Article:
The deadline for the Hamilton Motorcycle Club Centenary may have been postponed for a year due to Covid-19, but for Te Awamutu enthusiast Neville McBeth that didn't make his job any easier.
Originally planned for Easter 2020, the club (now 101) is holding a celebration event based at the Hamilton Classic Car Museum from tomorrow until April 11.
Around 50 bikes that have competed in HMCC road race trials and motocross events will be on display at the museum, plus a number of motorcycle related activities are planned for the next two weeks.
Included in the display will be historic motocross machines owned and raced by four times world champion and national motocross champion Hugh Anderson MBE.
Neville has been a racer since he was 16 and is owner of Kiwisport Restorations. He owns one of the ex-Anderson racers and while the extra time was appreciated, the problems getting parts during a global pandemic put him on the back foot.
CZ motorcycles dominated world motocross competition from 1965 to 1971.
In January 1969 Kiwi ace Hugh Anderson travelled to Czechoslovakia and purchased both 250cc and 360cc machines for racing in European and UK events.
The CZ machines afforded Hugh great success, including a French national title and top ten placings in all his International motocross GP debuts.
He returned home to New Zealand in 1970 with his bikes and claimed a number of national motocross titles.
Neville owns the 1968 CZ 250 race machine and has recently completed a complete rebuild.
"The bike has seen nearly 50 years of motocross racing, including 30 years of classic racing, and was well due for a freshen up," he says.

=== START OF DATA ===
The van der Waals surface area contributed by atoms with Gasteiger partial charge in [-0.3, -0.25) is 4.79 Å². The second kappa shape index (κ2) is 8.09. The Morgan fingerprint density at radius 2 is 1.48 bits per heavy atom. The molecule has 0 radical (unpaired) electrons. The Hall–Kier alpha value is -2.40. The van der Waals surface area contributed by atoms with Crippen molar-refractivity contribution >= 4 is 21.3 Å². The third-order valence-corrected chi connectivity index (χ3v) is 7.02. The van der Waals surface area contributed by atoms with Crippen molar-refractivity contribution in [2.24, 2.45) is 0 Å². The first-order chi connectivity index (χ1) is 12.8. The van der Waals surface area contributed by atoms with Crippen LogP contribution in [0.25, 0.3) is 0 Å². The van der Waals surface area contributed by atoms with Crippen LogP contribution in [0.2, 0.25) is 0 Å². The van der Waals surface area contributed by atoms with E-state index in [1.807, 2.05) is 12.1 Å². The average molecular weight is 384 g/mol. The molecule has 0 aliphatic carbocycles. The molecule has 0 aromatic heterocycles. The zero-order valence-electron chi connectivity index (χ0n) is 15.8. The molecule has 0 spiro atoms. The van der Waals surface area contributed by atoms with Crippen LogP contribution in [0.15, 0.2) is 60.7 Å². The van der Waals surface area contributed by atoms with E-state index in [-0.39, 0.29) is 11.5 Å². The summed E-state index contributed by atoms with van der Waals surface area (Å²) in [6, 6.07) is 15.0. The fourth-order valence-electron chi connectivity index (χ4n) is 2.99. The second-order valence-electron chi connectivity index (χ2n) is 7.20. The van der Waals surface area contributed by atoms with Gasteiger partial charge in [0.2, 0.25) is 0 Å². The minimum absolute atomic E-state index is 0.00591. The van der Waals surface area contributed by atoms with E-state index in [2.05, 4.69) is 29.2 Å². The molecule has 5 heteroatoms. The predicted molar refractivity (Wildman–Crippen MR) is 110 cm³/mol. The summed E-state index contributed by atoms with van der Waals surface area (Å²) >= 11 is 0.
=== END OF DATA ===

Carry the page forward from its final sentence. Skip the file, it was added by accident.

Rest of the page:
Testimony to the Czech motorcycle companies' manufacture quality, the bike had no major frame or engine issues but did require a new piston and two new chrome rims as they were out of shape and quite rusted.
Kiwisport Restorations also completed a complete rebuild of 1973 Yamaha SC 500, a similar bike on which Hugh won his last New Zealand motocross national title.
The bike is owned by former motocross national title rider Lance Hawkins of Kiwitahi.
Lance rode the SC 500 to win the 1974 New Zealand Open Beach Championship at Whakatāne.
He was still riding it when he hosted the 1976 New Zealand Championships on his farm.
It required a full major engine rebuild.
Neville says the main problem with this big displacement 2 stroke race machine was related to the very early Japanese electronic ignition.
"Inconsistencies with the ignition timing advance curve led to complete engine destruction.
"Fitting a new aftermarket ignition system sourced from Germany was essential," says Neville.
"The restoration process was extremely difficult as most parts for the bike were no longer available and needed to be sourced through eBay, but this process became next to impossible during the world Covid-19 pandemic.
"Some parts just never turned up."
Regardless, necessary parts were found and the bike is now ready for display at the HMCC centenary celebrations alongside two more Yamaha race bikes belonging to Lance – a 1973 CZ250 and rare works YZ360B – believed one of 211 built and only six in New Zealand.
Other centenary events include a Reunion Dinner on Easter Saturday, a swap meet in conjunction with the Waikato Classic Club this Sunday, an art exhibition at the Waikato Art Museum featuring works funded by contributions from the club via the Founders Theatre Road races in the 1970s and the release of the Centenary Book.
To find out more go to www.hamiltonmcc.org.nz